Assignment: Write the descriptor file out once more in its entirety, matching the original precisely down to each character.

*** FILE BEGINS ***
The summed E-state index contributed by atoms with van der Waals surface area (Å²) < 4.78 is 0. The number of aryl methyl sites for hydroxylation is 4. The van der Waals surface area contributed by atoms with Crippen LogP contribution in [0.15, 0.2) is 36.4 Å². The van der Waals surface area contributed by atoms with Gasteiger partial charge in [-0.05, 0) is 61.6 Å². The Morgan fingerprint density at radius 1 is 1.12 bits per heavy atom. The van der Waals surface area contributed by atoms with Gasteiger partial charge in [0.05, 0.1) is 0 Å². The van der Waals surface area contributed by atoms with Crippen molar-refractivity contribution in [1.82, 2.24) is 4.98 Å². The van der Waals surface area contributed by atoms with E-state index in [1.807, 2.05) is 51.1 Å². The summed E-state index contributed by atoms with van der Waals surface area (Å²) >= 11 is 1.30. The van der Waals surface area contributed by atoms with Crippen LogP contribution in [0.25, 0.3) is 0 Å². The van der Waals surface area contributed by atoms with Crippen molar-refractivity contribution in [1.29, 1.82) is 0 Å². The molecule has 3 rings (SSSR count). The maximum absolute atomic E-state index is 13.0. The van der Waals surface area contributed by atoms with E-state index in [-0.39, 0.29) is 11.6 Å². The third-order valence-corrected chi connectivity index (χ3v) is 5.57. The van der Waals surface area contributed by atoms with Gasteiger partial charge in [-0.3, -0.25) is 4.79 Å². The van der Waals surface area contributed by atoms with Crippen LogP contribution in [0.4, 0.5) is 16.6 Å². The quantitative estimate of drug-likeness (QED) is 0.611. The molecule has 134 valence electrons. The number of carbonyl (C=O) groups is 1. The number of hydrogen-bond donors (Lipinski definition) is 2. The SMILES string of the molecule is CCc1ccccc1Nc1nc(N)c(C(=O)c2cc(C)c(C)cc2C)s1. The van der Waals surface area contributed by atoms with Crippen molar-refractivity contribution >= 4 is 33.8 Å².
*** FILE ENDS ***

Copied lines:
The summed E-state index contributed by atoms with van der Waals surface area (Å²) < 4.78 is 0. The number of aryl methyl sites for hydroxylation is 4. The van der Waals surface area contributed by atoms with Crippen LogP contribution in [0.15, 0.2) is 36.4 Å². The van der Waals surface area contributed by atoms with Gasteiger partial charge in [-0.05, 0) is 61.6 Å². The Morgan fingerprint density at radius 1 is 1.12 bits per heavy atom. The van der Waals surface area contributed by atoms with Gasteiger partial charge in [0.05, 0.1) is 0 Å². The van der Waals surface area contributed by atoms with Crippen molar-refractivity contribution in [1.82, 2.24) is 4.98 Å². The van der Waals surface area contributed by atoms with E-state index in [1.807, 2.05) is 51.1 Å². The summed E-state index contributed by atoms with van der Waals surface area (Å²) >= 11 is 1.30. The van der Waals surface area contributed by atoms with Crippen LogP contribution in [0.25, 0.3) is 0 Å². The van der Waals surface area contributed by atoms with Crippen molar-refractivity contribution in [1.29, 1.82) is 0 Å². The molecule has 3 rings (SSSR count). The maximum absolute atomic E-state index is 13.0. The van der Waals surface area contributed by atoms with E-state index in [-0.39, 0.29) is 11.6 Å². The third-order valence-corrected chi connectivity index (χ3v) is 5.57. The van der Waals surface area contributed by atoms with Gasteiger partial charge in [-0.3, -0.25) is 4.79 Å². The van der Waals surface area contributed by atoms with Crippen LogP contribution in [0.4, 0.5) is 16.6 Å². The quantitative estimate of drug-likeness (QED) is 0.611. The molecule has 134 valence electrons. The number of carbonyl (C=O) groups is 1. The number of hydrogen-bond donors (Lipinski definition) is 2. The SMILES string of the molecule is CCc1ccccc1Nc1nc(N)c(C(=O)c2cc(C)c(C)cc2C)s1. The van der Waals surface area contributed by atoms with Crippen molar-refractivity contribution >= 4 is 33.8 Å².